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Title: Scale effects in tests on footings
Author: Lau, Chi Keung
ISNI:       0000 0001 3605 4922
Awarding Body: University of Cambridge
Current Institution: University of Cambridge
Date of Award: 1988
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This dissertation presents an investigation of the effects of stress, and of absolute and relative particle size, in tests on vertically loaded footings. Two granular materials, namely, a silica rock flour and a Chatelet flint grit, which differed in nominal diameter by a factor of 50 but were otherwise practically similar in all other grain characteristics were used in this work. A comprehensive series of triaxial tests under a wide range of cell pressures was carried out to quantify the stress and absolute particle size effects. Model footing tests were also performed by pushing a rigid circular punch axisymmetrically into the flat surface of a cylindrical soil model either under 1-g (gravity) with surcharge or under elevated g in a centrifuge. The 1-g and centrifuge test series were used to study the scale effects on the surcharge term Ng and the self-weight term Nγ of the Terzaghi bearing capacity equation, respectively. Parameters varied were punch diameter, particle size and surcharge or g level. Two theoretical analyses were attempted based on the finite element method and the method of characteristics. Using the Schofield Soil Model, the finite element analysis can give a reasonable order of magnitude prediction for the settlement of the footing under working load conditions. When the effect of reducing angle of shearing with increasing stress was taken into account together with the change of geometry due to footing penetration, the angles of shearing inferred from the method of characteristics fall within ±20 of those measured in triaxial compression tests. Distortion due to violating the scaling law by not conserving the ratio of particle size to model dimension was not considered to be significant. Distortion due to violating the constitutive soil behaviour by varying the absolute particle size was found to be significant due to differences in grain crushing, but this can be accounted for effectively by the new style of calculations developed in the thesis.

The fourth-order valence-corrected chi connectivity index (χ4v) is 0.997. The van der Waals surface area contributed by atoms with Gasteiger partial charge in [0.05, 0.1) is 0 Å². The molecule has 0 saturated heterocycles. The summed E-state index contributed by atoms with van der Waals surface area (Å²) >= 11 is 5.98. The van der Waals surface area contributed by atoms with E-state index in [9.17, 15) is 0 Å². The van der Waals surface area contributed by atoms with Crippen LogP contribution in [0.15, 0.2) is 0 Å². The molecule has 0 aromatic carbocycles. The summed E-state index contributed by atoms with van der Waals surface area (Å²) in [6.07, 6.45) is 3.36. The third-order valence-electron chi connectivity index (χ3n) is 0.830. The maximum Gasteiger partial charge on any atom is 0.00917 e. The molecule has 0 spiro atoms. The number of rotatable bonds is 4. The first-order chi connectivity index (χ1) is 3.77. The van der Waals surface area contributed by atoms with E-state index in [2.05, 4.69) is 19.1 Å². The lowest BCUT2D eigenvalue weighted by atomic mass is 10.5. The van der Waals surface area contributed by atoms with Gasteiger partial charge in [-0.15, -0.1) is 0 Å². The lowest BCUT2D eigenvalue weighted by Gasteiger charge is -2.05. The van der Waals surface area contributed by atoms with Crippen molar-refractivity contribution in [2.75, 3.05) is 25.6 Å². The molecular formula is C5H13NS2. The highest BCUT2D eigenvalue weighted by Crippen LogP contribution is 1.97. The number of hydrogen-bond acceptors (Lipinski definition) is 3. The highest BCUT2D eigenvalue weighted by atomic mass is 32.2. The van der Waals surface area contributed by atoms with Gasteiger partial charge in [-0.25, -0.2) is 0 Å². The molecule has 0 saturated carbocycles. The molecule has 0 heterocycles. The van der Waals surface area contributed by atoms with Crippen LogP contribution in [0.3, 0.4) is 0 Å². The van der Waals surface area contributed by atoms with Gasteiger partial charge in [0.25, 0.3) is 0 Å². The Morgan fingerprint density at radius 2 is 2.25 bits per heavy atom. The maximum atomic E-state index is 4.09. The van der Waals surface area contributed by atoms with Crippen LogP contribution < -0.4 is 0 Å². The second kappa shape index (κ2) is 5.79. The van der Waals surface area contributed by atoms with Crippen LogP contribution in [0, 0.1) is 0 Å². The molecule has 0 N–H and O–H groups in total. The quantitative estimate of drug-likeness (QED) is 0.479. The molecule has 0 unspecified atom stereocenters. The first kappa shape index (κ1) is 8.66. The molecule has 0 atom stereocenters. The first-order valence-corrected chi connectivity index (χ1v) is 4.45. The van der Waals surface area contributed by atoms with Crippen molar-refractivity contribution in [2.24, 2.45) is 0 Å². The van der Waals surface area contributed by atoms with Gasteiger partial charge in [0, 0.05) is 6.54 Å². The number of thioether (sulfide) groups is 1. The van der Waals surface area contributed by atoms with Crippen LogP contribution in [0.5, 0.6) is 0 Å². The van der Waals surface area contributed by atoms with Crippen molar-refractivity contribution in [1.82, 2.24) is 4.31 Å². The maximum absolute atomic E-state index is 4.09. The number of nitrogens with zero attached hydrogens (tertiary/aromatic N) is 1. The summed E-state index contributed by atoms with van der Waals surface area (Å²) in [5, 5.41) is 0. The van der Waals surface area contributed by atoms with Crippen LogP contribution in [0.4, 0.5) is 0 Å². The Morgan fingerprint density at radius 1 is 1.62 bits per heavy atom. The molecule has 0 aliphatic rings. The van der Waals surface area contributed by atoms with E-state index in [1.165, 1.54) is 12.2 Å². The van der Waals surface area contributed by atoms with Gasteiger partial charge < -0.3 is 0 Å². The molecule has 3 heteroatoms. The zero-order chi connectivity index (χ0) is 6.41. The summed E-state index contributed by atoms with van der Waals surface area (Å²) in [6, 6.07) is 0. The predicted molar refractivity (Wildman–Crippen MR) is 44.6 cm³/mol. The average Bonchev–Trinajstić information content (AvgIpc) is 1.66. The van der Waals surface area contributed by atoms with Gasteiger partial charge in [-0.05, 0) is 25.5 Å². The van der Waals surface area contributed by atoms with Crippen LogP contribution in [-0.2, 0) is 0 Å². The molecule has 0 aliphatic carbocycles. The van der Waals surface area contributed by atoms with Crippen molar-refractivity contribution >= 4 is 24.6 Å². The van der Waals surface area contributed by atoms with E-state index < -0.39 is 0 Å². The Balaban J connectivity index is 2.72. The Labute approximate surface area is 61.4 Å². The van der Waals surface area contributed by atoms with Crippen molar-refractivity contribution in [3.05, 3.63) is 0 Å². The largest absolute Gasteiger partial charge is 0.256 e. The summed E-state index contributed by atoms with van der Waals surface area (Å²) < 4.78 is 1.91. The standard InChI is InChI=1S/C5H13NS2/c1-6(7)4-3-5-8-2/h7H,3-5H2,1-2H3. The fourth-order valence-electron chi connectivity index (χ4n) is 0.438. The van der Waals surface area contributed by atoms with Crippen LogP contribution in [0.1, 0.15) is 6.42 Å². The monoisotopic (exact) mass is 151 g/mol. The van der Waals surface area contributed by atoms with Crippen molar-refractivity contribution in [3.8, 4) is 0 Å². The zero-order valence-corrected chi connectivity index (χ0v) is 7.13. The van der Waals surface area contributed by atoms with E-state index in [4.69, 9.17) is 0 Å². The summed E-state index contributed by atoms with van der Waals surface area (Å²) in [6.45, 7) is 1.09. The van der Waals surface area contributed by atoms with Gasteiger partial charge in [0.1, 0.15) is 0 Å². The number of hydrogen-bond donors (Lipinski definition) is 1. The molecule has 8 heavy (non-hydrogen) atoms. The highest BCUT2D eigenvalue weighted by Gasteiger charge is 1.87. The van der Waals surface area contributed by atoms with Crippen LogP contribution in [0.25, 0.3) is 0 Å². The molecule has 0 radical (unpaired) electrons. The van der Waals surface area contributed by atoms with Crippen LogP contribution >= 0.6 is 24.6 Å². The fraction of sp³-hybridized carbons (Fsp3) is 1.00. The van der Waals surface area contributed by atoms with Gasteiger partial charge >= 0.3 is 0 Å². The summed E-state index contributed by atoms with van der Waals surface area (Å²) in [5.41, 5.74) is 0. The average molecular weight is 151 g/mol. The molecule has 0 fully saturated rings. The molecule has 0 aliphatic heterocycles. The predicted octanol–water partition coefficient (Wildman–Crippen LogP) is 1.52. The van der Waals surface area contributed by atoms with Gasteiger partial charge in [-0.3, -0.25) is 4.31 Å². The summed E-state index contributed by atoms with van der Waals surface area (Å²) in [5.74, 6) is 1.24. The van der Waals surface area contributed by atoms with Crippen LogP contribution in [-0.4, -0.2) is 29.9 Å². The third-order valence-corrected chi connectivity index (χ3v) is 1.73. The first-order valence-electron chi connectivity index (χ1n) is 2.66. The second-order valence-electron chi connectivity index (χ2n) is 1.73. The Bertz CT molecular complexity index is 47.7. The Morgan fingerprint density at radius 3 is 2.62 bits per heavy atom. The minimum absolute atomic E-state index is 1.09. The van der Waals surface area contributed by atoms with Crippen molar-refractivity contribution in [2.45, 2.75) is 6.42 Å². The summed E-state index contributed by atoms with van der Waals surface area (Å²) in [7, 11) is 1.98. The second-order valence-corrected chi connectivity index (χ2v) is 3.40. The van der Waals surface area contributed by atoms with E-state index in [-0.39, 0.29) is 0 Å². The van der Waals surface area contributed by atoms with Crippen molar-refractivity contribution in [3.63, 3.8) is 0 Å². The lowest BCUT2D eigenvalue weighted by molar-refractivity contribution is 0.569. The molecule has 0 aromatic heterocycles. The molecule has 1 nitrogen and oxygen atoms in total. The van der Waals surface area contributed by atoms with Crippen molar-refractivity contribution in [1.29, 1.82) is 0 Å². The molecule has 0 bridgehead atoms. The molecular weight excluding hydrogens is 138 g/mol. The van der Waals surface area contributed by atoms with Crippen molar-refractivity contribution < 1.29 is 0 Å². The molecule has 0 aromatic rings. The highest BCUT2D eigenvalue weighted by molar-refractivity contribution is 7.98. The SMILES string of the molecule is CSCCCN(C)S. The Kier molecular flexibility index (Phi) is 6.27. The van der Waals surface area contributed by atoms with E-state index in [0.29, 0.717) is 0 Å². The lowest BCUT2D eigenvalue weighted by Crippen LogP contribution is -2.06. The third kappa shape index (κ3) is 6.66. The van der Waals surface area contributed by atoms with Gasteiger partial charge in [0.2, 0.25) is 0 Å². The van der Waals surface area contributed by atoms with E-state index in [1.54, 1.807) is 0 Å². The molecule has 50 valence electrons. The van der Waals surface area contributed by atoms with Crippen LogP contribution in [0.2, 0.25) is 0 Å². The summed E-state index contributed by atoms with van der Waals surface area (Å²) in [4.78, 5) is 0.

Supervisor: Not available Sponsor: Croucher Foundation ; Committee of Vice-Chancellors and Principals of the Universities of the United Kingdom ; Cambridge University
Qualification Name: Thesis (Ph.D.) Qualification Level: Doctoral
Keywords: Finite element method ; method of characteristics ; modelling distortions ; particle crushing ; penetration effects ; punch indentation ; scale effects ; soil particle modelling and triaxial tests